Eustace de Dalling, their trustee, on Reginald de Refham and Joan his
wife in part; and in 1314 the heirs of Bartholomew Hauteyn, William
de Merkeshall, and Reginald de Refham, held it at one fee of the
honour of Clare, by the name of Stratton Parva.
In 1333 William de Merkeshall and Alice his wife had the
manor and advowson settled on them in tail; in 1343 Rob. Clere
and Alice his wife had two parts of the manor and advowson settled
on them in tail, with remainders to William, Walter, Robert, and
Nicholas, their sons; and in 1343 the said Robert and Reginald de
Refham held two parts of a fee, late William Marshall's and John de
Refham's, of the honour of Clare in chief; and in 1361 the other
third part was purchased of William Bretoun of Essex, and Joan his
wife, by Will. son of Robert Clere and Dionise his wife, who had the
whole manor and advowson; and in 1365 they settled them on William de Wichingham, and other their trustees. Henry Clere was
lord in 1369, and in 1395 Dionise his widow was lady; in 1442 Robert
Clere, Esq. of Ormesby owned it, and by will in 1445, gave it, after
the death of Elizabeth his wife, to Thomas his second son, and his
heirs; in 1498 Sir Robert Clere had it after the death of Elizabeth his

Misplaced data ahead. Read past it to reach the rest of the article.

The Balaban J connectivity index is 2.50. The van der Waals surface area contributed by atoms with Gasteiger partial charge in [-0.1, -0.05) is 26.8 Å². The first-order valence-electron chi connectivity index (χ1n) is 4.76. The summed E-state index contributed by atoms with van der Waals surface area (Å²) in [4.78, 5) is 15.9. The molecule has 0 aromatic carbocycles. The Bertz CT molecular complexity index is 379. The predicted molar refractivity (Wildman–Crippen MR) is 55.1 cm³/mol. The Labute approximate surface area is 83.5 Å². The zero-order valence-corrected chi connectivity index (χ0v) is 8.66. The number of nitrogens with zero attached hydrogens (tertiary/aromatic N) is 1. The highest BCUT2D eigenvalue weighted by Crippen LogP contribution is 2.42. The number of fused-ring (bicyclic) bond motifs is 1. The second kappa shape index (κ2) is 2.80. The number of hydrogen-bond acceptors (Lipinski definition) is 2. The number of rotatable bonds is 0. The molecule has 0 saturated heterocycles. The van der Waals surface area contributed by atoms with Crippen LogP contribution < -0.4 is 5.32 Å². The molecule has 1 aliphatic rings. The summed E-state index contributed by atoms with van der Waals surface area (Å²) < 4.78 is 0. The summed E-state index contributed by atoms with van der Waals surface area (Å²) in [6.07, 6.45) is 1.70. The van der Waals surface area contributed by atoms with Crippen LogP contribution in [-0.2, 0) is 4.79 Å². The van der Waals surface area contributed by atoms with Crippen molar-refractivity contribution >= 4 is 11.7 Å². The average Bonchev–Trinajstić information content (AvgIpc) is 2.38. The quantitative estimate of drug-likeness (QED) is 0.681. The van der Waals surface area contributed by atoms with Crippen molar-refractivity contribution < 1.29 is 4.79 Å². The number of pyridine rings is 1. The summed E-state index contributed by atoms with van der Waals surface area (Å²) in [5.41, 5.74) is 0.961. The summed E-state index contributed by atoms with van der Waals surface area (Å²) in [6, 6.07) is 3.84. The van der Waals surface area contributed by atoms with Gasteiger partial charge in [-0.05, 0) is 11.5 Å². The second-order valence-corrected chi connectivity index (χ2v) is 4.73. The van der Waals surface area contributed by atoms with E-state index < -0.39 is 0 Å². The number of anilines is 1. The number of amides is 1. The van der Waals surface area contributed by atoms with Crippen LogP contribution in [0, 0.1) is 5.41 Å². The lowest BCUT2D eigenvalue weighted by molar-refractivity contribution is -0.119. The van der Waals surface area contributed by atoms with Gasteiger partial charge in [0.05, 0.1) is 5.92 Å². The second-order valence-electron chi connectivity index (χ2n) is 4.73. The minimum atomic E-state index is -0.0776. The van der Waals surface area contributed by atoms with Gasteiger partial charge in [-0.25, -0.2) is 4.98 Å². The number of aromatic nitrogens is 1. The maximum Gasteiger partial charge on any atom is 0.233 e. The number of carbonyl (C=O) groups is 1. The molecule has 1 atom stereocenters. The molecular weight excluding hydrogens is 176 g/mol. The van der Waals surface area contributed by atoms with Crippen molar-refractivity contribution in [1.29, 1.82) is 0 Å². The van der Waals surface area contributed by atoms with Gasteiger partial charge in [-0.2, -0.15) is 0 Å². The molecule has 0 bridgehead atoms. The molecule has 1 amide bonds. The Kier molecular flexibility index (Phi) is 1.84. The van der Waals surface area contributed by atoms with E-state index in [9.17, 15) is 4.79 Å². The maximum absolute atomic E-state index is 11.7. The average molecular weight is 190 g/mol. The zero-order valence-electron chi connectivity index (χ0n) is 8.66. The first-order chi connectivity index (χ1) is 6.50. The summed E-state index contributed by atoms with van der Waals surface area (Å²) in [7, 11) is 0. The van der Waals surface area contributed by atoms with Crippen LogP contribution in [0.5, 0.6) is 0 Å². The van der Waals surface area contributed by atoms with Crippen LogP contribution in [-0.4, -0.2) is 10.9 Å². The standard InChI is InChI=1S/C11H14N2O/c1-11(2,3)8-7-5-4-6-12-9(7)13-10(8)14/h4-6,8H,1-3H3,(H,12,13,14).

mother, and after him Sir John Clere, Knt. who left it about 1556, to
Edward his son and heir, who had livery of it this year; it being
head of the honour of Clere; this Sir Edward Clere, Knt. sold the
advowson, manor, and whole estate, before 1560, to Henry Marsham, Gent. in whose family it still continues.
The family of the Marshams took their sirname from the neighbouring village of Marsham, where they inhabited from the time of
Henry 1.; but the family being very numerous, I cannot pretend to
trace them regularly, before the time of King Edward I. in whose
John de Marsham lived at Marsham, and died about 1325,
and his son,
Thomas de Marsham, removed thence, and was a merchant in
Norwich in 1350; he did not use the present arms of the family, but
always sealed with a chevron between a mullet, and crescent in chief,
and a croslet in base, and used a croslet for his crest; his son,
Robert de Marsham, lived and died at Stratton, and was the
first of the family that came hither; he is buried in the nave of the
church, with this on a brass, now lost,
Orate pro anima Roberti Marsham.
Robert Marsham his son lies by him, with this on a brass plate,
Orate pro anima Roberti Marsam.